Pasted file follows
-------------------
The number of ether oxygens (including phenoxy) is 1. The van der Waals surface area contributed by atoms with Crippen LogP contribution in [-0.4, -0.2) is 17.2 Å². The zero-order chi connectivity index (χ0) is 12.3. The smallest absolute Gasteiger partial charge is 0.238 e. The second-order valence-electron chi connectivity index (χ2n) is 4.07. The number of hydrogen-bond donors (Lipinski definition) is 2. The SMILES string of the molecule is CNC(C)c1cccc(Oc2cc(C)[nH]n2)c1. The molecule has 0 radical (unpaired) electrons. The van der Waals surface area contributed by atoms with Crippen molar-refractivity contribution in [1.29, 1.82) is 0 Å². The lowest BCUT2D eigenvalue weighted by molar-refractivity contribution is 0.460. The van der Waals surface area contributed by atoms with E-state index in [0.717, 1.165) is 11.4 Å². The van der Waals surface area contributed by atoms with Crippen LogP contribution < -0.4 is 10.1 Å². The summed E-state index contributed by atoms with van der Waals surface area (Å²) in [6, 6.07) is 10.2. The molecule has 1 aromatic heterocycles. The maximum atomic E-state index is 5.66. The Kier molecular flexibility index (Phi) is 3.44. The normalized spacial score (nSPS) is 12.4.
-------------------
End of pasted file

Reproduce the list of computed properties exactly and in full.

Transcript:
The number of ether oxygens (including phenoxy) is 1. The van der Waals surface area contributed by atoms with Crippen LogP contribution in [-0.4, -0.2) is 17.2 Å². The zero-order chi connectivity index (χ0) is 12.3. The smallest absolute Gasteiger partial charge is 0.238 e. The second-order valence-electron chi connectivity index (χ2n) is 4.07. The number of hydrogen-bond donors (Lipinski definition) is 2. The SMILES string of the molecule is CNC(C)c1cccc(Oc2cc(C)[nH]n2)c1. The molecule has 0 radical (unpaired) electrons. The van der Waals surface area contributed by atoms with Crippen molar-refractivity contribution in [1.29, 1.82) is 0 Å². The lowest BCUT2D eigenvalue weighted by molar-refractivity contribution is 0.460. The van der Waals surface area contributed by atoms with E-state index in [0.717, 1.165) is 11.4 Å². The van der Waals surface area contributed by atoms with Crippen LogP contribution < -0.4 is 10.1 Å². The summed E-state index contributed by atoms with van der Waals surface area (Å²) in [6, 6.07) is 10.2. The molecule has 1 aromatic heterocycles. The maximum atomic E-state index is 5.66. The Kier molecular flexibility index (Phi) is 3.44. The normalized spacial score (nSPS) is 12.4.